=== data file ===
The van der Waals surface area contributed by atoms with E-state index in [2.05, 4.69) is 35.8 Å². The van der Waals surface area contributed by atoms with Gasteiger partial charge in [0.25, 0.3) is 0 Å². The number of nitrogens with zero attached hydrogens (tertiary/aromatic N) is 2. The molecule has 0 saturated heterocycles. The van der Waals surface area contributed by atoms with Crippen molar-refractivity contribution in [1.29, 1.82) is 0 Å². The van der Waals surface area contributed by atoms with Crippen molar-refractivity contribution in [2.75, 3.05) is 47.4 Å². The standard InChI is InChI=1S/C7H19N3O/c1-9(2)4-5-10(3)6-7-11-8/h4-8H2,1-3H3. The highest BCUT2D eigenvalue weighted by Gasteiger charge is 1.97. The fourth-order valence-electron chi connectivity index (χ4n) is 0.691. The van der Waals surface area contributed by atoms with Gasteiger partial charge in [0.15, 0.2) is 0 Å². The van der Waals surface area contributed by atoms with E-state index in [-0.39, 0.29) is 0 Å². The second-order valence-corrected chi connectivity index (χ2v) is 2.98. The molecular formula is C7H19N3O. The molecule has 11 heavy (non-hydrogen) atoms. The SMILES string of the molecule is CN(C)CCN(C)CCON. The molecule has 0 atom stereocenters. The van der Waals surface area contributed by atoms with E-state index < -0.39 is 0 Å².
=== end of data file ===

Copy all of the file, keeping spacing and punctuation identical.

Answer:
The van der Waals surface area contributed by atoms with E-state index in [2.05, 4.69) is 35.8 Å². The van der Waals surface area contributed by atoms with Gasteiger partial charge in [0.25, 0.3) is 0 Å². The number of nitrogens with zero attached hydrogens (tertiary/aromatic N) is 2. The molecule has 0 saturated heterocycles. The van der Waals surface area contributed by atoms with Crippen molar-refractivity contribution in [1.29, 1.82) is 0 Å². The van der Waals surface area contributed by atoms with Crippen molar-refractivity contribution in [2.75, 3.05) is 47.4 Å². The standard InChI is InChI=1S/C7H19N3O/c1-9(2)4-5-10(3)6-7-11-8/h4-8H2,1-3H3. The highest BCUT2D eigenvalue weighted by Gasteiger charge is 1.97. The fourth-order valence-electron chi connectivity index (χ4n) is 0.691. The van der Waals surface area contributed by atoms with Gasteiger partial charge in [0.15, 0.2) is 0 Å². The van der Waals surface area contributed by atoms with E-state index in [-0.39, 0.29) is 0 Å². The second-order valence-corrected chi connectivity index (χ2v) is 2.98. The molecular formula is C7H19N3O. The molecule has 11 heavy (non-hydrogen) atoms. The SMILES string of the molecule is CN(C)CCN(C)CCON. The molecule has 0 atom stereocenters. The van der Waals surface area contributed by atoms with E-state index < -0.39 is 0 Å².